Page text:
Why Stretching Your Lower Back is a Bad Idea
Many people assume that stretching and adding flexibility to their lower back is beneficial, and that it will resolve their pain or tightness. I frequently see people bent over with a rounded back, straining to touch their toes in an attempt to alleviate a perceived back issue. When asked “why?”, most people tell me, a. their back is tight and needs to get loosened up, b. their back hurts and it feels good, or c. they really don’t know.
Here’s a short explanation of why that and related stretches are a bad idea.
Your lumbar spine is a series of stable vertebrae designed to bear load and transmit force. These vertebrae are slightly mobile to allow for a margin of safety and avoid destruction, but are at their strongest when they are held together in alignment. Think for a second about an extremely tall building that is designed with a bit of “give” to allow for wind, earthquakes and other natural occurrences. If it were made of cement and it cracked in the middle, the results would be catastrophic. Instead, they can sway slightly from side to side. The spine is similar, in that can be subjected to a fair amount of force before is completely destroyed. However, just as with a building, it is strongest and most resilient when it is locked into position.
Continuing the metaphor, if your spine is intended to be a structural pillar of support with a small amount of give, then the intricate array of muscles around your core act like a series of guy-wires, assisting the spine to stay strong and tall. When one side of the pillar is impacted or deformed, the guy wires act to get it back into place.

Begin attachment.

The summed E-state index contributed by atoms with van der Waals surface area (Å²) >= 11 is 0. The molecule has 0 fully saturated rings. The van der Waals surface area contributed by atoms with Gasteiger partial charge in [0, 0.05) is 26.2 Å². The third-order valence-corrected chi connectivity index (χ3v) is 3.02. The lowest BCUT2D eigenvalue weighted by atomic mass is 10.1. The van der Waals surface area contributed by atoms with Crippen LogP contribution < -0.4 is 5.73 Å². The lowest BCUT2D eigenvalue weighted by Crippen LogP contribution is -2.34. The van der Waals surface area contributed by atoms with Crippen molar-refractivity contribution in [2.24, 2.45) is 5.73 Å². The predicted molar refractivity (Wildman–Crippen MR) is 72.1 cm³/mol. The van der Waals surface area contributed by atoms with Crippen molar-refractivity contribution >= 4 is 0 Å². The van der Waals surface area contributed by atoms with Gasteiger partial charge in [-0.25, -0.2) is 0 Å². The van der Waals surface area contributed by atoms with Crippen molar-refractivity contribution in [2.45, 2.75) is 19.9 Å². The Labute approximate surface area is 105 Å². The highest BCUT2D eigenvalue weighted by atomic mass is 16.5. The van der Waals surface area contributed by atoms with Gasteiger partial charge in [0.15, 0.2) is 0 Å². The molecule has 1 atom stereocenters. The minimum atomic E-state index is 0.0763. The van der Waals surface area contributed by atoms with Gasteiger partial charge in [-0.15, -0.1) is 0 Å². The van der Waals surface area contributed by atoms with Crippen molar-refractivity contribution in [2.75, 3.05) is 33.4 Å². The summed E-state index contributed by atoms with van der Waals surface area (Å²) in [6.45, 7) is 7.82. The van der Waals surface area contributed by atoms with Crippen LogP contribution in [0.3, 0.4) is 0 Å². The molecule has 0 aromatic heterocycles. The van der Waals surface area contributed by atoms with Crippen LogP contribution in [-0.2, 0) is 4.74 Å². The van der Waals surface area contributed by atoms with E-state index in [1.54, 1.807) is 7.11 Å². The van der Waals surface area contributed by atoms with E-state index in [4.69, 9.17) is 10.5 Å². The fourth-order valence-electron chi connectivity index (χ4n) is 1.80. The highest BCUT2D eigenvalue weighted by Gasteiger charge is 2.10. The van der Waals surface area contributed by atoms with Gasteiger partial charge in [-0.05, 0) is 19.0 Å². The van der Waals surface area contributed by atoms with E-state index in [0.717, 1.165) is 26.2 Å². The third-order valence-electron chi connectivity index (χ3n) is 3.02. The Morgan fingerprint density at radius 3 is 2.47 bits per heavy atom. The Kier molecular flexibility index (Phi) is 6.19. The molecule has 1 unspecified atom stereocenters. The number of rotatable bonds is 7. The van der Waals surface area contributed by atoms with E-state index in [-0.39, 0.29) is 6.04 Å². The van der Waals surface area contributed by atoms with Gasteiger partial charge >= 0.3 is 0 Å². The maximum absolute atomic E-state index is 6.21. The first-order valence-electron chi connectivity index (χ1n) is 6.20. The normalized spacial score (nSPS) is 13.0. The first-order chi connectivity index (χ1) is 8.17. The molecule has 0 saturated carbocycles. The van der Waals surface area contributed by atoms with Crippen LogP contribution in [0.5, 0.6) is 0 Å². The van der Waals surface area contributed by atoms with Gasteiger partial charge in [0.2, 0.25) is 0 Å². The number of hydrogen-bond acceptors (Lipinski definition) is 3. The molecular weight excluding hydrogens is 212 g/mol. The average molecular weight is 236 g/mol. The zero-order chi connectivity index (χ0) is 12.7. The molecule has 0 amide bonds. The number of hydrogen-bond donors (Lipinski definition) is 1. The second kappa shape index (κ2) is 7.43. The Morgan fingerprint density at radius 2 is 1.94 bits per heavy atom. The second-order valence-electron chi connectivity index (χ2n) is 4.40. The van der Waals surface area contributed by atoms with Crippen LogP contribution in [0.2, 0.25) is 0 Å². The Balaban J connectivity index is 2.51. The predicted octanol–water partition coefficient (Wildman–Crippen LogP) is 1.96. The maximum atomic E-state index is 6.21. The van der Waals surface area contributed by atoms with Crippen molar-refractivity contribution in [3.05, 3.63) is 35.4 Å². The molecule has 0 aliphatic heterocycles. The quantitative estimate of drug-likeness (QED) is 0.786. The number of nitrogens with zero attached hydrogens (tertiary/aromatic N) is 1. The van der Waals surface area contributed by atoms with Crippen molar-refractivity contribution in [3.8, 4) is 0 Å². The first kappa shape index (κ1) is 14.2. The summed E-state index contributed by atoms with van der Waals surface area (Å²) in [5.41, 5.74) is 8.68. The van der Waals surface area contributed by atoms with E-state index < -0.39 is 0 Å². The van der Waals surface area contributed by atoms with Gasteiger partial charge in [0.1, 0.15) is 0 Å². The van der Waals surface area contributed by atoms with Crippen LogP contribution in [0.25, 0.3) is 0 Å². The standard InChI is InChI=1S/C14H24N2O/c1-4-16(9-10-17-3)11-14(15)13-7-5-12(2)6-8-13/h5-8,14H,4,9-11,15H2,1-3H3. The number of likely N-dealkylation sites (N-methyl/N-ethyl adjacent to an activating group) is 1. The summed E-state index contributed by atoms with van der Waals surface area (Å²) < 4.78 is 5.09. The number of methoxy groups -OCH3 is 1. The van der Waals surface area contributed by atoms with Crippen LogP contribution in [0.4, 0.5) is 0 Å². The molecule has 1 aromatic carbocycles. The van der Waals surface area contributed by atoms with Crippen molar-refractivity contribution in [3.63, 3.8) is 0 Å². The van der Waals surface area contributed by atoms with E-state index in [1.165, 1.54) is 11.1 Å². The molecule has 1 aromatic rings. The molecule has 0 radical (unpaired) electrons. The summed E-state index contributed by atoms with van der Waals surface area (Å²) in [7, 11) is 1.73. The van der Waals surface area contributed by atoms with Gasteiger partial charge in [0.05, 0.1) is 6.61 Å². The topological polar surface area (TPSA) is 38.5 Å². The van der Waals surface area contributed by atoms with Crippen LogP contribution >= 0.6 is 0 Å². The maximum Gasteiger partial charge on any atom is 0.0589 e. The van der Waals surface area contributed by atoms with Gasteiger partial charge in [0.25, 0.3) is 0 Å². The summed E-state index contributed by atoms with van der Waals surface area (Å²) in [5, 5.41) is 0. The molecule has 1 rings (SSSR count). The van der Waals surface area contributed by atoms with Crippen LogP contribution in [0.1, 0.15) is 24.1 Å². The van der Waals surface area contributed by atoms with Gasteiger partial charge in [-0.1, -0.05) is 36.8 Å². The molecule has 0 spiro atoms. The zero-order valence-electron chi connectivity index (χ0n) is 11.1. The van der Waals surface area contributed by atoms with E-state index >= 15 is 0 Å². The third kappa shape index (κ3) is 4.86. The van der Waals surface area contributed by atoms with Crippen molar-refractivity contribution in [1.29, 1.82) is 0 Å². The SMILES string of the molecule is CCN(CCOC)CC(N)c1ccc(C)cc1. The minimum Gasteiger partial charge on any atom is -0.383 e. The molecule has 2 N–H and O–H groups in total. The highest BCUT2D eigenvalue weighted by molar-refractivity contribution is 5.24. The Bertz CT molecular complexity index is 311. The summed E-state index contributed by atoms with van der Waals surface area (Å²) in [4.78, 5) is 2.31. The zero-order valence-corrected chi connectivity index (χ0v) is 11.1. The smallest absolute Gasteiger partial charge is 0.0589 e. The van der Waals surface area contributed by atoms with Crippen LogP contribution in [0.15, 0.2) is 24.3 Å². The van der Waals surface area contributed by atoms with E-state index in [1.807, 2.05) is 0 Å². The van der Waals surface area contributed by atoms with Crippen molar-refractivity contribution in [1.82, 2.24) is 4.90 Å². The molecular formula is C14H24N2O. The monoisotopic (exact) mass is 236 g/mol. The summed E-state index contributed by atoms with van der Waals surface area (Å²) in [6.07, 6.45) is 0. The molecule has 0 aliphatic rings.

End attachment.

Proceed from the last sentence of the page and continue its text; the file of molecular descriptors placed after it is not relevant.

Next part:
When you stretch those guy wires, you are reducing the tension that they are able to create and the amount of support they are able to provide. When they are stretched too much, or too violently, it results in instability, pulled muscles, herniated disks, fractures, etc.
So when you stretch out your low back, you are doing much more harm than good. Then why does it feel good? Generally speaking, it feels good because you activating stretch receptors that send a signal to your brain that can be perceived as good or even helpful. However, in reality, you may be ensuring that you will remain in pain until the stretching is stopped.
So what should you do instead? First of all, I’m not a doctor, chiropractor or physical therapist, so you might want to go see one of them first to find out the root of the problem. But, in general, you are going to want to look up or downstream of the issue you are experiencing. Often, other areas are to blame for the symptoms of low back pain. Tight hips, poor posture, glutes that are “turned off”, etc can all be to blame for the pain that has manifested itself in your back.
What should you take away from all of this? Don’t treat your spine like a mobile joint. It should be a rigid conductor of force. Try and think about keeping a rock solid spine and core throughout the day whenever you sit, stretch, lift or move. Stretching your low back isn’t nearly the solution that many people think that it is and can often do more harm than good. Doing something because it feels good in the moment can be a dangerous habit.